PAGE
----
People hold contradictions within themselves, it’s just how we are. We want our cake, and we want to it eat it too. We want to load up the kids with all their soccer gear into the sensible SUV, and we also want to tear the tarmac a new one every now and again.
Enter the Mustang Mach-E SUV: Ford’s first foray into the EV space and a significant departure from Mustang’s muscle-car lineage. It’s attempting to make some space for itself in an already-crowded electric vehicle market, competing with the likes of Tesla’s Model 3 and Model X, Jaguar’s I-Pace and Audi’s e-tron quattro — that’s without mentioning the upcoming Nissan Ariya, Volkswagen ID Crozz or Porsche Macan.
For the diehard Mustang nuts out there who see a transition to electric power as an affront to everything the pony badge represents, however, power doesn’t appear to be an issue for this SUV: “The Mach-E will be available with ‘standard’ 75.7kWh and ‘extended-range’ 98.8kWh battery choices, with rear- or all-wheel-drive configurations, motor outputs ranging from 190kW to 342kW, and target driving ranges of between about 340km and 480km.”
The main thing drivers will be interested in, outside of the aesthetics you’d expect from a Mustang, is the power it delivers and what it feels like to drive. So how does it stack up?
Depending on the model (Select, Premium, First Edition, California Route 1, or GT) and battery option selected, you could be looking at a number of outcomes in this space. The Select model (more or less the basic version of the car) has an output of 190kW and a 0-100km/h time of around 6 seconds. Compare this with the top of the line GT model with its 342kW output and you’ve got a car that can hit 100 in 3.5 seconds.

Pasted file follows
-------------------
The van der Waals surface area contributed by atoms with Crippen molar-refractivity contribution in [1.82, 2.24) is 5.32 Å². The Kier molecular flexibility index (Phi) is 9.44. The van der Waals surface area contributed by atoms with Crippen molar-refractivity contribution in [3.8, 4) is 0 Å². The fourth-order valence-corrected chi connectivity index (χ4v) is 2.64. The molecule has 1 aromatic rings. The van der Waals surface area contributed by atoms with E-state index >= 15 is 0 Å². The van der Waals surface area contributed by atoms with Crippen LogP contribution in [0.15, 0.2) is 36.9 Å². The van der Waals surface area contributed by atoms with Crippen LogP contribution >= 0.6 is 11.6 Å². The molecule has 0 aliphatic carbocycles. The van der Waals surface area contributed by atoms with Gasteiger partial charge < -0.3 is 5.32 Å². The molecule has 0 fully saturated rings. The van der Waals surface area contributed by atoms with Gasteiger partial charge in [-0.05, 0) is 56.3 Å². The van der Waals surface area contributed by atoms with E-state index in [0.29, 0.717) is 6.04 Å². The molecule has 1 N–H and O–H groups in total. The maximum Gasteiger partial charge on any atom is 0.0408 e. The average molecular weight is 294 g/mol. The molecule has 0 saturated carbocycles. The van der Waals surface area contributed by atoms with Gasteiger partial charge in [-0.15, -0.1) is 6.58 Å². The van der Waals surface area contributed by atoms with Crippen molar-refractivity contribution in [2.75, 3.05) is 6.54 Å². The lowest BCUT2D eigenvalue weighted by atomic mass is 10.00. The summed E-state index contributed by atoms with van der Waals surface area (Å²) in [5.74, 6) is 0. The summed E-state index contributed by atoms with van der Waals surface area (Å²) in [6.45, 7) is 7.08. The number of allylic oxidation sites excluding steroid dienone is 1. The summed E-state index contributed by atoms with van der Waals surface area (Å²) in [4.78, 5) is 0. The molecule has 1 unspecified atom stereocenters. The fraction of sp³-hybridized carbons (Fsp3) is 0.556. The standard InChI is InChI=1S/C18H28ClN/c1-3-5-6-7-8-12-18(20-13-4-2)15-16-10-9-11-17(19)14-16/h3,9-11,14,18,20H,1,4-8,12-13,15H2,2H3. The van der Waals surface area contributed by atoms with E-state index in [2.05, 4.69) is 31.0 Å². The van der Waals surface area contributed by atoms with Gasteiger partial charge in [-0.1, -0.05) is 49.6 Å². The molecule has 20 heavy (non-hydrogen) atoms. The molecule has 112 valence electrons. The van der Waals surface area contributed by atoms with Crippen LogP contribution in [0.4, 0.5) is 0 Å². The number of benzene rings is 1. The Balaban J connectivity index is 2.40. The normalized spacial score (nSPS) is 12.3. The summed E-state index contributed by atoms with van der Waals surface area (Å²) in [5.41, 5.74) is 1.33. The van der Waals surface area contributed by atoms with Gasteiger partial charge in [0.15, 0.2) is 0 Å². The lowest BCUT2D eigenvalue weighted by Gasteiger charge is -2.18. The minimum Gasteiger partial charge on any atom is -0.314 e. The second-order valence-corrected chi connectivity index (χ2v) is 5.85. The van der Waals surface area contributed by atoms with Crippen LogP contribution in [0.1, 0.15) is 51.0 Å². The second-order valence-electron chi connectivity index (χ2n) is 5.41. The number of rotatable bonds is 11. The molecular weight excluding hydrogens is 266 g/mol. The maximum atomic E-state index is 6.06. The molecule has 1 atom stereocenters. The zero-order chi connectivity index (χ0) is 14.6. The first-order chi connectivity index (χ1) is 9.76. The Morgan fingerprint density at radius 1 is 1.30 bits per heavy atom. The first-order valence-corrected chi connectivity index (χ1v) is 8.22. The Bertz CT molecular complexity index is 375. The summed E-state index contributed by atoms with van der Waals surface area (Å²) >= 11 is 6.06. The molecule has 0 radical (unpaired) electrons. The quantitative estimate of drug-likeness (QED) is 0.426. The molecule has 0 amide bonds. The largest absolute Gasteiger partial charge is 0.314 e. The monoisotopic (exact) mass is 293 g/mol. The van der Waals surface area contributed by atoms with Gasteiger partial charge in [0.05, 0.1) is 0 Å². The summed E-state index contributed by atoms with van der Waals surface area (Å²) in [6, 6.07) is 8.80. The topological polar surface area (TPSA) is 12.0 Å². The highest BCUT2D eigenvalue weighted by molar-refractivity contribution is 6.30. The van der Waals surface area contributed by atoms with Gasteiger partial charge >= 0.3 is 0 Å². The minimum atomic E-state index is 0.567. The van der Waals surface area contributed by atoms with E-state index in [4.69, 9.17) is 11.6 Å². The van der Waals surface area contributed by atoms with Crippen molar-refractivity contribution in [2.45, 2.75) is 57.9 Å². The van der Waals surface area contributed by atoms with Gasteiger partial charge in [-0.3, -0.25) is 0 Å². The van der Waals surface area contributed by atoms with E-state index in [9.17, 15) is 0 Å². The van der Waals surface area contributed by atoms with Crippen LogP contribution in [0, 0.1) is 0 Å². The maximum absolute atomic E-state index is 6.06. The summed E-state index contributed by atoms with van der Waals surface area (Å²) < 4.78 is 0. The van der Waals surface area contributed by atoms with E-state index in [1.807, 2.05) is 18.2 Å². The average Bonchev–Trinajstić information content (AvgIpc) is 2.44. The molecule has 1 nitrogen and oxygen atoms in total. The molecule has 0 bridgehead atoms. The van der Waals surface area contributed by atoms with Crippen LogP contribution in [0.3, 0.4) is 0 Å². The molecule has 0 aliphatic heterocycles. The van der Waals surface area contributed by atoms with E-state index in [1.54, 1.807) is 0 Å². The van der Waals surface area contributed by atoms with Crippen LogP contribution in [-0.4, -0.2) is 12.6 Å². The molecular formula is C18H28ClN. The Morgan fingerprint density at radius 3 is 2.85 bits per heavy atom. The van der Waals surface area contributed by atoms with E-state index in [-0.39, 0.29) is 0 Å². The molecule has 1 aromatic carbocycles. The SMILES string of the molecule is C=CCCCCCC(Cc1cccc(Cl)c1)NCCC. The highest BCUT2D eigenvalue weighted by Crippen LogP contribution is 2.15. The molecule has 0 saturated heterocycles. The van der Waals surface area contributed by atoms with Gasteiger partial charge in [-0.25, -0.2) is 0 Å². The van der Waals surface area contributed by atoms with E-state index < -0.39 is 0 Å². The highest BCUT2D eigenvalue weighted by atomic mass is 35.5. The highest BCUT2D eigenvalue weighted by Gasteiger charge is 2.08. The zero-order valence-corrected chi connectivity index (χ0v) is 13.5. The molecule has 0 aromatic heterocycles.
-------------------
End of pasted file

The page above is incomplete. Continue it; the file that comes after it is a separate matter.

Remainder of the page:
There's a raft of configurations to choose from in between, with rear and all-wheel drive options available, and a maximum range for the Premium model of around 480km.
A lot of design cues and methodology seem to be taken from prominent EV competitors, particularly Tesla. Take the 15.5-inch internal centre screen with touch screen controls for example, the near-field technology that turns your smartphone into a key, or the three available driving modes: Whisper, Engage and Unbridled (terminology reminiscent of Insane/Ludicrous mode). These modes change things like steering response, ambient lighting, interior sound production, and digital cluster animations and are changeable on the fly.
One of the major edges it seems to have over some of its competitors is its internal system, Ford SYNC. Ford claims it learns from your habits and preferences over time, and can suggest actions based on where you are, what the time is, and what you normally get up to based on both of those (and other) factors.
As with other purpose-built production EVs, the additional storage available with the frontal boot (or ‘frunk’ as it’s sometimes referred to) means there’s no shortage of space on hand.
The vehicle was supposedly developed just down the road from old Henry Ford’s first factory in the heart of American automotive country, Detroit Michigan, and is intended to represent a natural evolution for the muscle car as it moves into the future, according to Rod Heiser (Ford Mustang Mach-E chief engineer).
“The Mach-E is instantly recognisable as a Mustang, thanks to signature elements such as its long, powerful hood, rear haunch design, aggressive headlights and trademark tri-bar tail lamps.”
Now, are you ready for the kicker? The Mach-E will not be coming to Australia, at least not anytime soon.
Pin the blame on Australia’s comparatively ancient EV infrastructure, the disparate nature of Australian cities and the Mach-E’s limited range (even at its peak target range of 480km). Ford (and many more EV manufacturers) are keen to expand into Australia, but certain limitations have yet to be overcome.
That being said, if you’re absolutely desperate for one of these suped-up electric SUVs, private import laws are set to change and open the gates for all kinds of unique vehicles to start popping up across the country. You’ll just have to get around that pesky left-hand drive thing first.